How storytelling reveals parts of ourselves we never knew existed.
We tell stories because we feel we have something to say. We often don't know what that something is, but we feel compelled to tell our stories nevertheless.
We share these stories because we feel that our experience is valuable to other people in some way. Perhaps it makes them laugh, inspires them, warns them of danger, or lets them know something about us that they might not already know.
Our communication can be something as simple as retelling an event that happened to us, an anecdote, a joke or a deeply personal account of something that we went through or experienced.
Even when people gather at work and share stories of their debauched and crazy weekends, often to an unsuspecting and disinterested audience, the storyteller, often mistakenly, believes that what they are saying conveys something about who they are, even when that thing isn't necessarily something to be proud of.
But, when we dare to share the deeper and more personal stories about our lives and our experiences, often something greater is revealed than we are aware of.
The need to tell stories goes way back in our human journey.
We have passed on information in the form of stories before we could communicate with words, and so we did it with pictures.
Once we were able to communicate using language we passed on information in order to help ourselves and our fellow humans survive. We warned of danger, inspired with insights and understandings, passed on our history and heritage so it wouldn't be forgotten.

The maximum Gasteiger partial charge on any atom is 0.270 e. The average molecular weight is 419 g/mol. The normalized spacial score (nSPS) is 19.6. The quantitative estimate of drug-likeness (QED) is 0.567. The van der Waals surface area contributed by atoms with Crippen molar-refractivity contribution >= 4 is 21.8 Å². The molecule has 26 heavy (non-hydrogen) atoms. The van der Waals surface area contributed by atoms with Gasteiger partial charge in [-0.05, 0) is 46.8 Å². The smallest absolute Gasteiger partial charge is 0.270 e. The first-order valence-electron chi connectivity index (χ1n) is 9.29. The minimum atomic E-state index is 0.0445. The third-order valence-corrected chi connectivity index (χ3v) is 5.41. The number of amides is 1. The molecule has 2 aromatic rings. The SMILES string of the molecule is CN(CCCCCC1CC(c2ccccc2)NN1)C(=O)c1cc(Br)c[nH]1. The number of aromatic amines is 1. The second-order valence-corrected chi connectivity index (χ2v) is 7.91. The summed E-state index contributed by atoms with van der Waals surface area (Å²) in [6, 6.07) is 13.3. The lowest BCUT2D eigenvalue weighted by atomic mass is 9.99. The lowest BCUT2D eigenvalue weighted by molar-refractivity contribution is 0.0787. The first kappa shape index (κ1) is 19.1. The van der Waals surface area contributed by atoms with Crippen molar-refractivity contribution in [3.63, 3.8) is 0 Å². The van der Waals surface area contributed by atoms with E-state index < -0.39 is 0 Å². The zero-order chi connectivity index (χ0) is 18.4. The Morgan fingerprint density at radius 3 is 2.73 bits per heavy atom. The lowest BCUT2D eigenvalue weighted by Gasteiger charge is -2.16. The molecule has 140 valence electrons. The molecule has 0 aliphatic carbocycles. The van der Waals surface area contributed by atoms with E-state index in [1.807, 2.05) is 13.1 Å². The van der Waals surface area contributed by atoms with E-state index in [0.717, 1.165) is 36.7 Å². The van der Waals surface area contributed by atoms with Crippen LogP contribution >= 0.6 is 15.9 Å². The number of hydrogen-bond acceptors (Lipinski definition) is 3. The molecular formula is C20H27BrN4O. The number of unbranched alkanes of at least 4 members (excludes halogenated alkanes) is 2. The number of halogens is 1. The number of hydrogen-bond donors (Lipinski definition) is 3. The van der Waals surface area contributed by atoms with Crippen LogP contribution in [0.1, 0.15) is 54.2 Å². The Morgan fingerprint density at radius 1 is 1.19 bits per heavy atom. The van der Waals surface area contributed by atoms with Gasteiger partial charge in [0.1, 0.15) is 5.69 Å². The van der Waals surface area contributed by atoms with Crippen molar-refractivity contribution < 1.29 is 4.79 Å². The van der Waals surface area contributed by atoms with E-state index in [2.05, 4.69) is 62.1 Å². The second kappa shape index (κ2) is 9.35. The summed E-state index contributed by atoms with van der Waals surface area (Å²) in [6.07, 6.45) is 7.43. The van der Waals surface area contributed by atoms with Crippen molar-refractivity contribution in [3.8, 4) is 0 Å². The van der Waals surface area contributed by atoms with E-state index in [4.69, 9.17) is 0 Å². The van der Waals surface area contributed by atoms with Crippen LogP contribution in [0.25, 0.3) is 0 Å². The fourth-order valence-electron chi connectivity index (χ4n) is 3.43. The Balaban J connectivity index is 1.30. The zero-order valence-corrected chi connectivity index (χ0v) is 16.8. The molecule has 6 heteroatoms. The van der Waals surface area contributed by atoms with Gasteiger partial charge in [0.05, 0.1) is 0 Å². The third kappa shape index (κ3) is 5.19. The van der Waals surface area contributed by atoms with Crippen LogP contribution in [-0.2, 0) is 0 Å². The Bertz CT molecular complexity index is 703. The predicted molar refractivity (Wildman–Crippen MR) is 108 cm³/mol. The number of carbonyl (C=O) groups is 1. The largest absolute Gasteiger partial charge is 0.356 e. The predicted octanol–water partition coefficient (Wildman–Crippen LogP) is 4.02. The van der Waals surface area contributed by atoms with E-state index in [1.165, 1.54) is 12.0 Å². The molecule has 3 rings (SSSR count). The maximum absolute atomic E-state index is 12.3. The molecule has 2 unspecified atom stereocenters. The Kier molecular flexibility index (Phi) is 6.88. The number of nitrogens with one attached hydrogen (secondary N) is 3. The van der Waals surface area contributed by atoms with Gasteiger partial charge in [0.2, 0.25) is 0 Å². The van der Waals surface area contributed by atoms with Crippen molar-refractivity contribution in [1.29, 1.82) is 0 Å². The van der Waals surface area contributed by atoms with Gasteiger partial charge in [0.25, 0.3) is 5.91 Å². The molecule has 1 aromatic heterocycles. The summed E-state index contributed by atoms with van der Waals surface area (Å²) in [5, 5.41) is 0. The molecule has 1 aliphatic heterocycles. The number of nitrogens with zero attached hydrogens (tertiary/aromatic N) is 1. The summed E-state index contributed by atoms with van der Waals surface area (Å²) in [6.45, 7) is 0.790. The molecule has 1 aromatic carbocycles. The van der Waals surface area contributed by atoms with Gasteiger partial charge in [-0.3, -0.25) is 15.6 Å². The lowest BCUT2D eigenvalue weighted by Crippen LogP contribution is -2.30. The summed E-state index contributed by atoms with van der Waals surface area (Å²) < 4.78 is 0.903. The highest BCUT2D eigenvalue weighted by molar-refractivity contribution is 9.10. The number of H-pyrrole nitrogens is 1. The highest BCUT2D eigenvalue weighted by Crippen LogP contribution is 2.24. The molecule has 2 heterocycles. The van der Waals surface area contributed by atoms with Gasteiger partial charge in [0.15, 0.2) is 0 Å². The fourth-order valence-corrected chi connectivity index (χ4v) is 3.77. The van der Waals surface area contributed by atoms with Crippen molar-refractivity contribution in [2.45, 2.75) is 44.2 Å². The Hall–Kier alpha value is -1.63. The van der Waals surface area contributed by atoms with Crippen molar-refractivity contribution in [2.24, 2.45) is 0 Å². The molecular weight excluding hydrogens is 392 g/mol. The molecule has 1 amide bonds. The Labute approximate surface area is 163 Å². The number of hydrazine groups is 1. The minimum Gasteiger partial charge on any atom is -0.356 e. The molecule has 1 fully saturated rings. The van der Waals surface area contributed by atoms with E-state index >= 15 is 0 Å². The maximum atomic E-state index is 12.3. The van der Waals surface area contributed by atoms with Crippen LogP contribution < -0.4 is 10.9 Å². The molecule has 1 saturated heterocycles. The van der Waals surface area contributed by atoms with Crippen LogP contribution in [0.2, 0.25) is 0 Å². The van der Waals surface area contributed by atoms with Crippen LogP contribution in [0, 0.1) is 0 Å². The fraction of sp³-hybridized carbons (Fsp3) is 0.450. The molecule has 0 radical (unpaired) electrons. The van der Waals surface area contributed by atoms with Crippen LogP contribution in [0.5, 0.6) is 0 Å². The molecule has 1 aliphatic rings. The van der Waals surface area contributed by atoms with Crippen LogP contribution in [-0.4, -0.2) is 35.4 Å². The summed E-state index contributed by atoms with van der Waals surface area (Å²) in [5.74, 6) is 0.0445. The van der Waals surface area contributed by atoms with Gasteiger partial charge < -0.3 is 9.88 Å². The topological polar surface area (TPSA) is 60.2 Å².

Storytelling is a part of our DNA. We simply must do it.
So when we speak or write our stories, both fiction and non-fiction, we are essentially passing down the human tradition of sharing the human experience in words.
And there is always a story beneath the story.
A simple story of going to the shops and seeing some young people terrorising and old man, says something about you as a storyteller. The reason that this incident stood out to you in the first place, over the various other experiences that occurred that day says something about you. The way you tell the story will display something about how you feel about young people, or old people, or injustice, or bullying. How you respond to the situation, whether you get involved or not, will say something about who you are as a person.
And so in every story that we tell, we ourselves are being told.
To some extent, we are being exposed by the stories we tell. But, a writer and storyteller, who wants to learn to be a truly great storyteller, understands that brutal honesty and daring to be totally open and vulnerable is the only way to be a better writer and tell powerful stories that resonate with other people.
So we must become comfortable with the idea that as we tell, we too are told.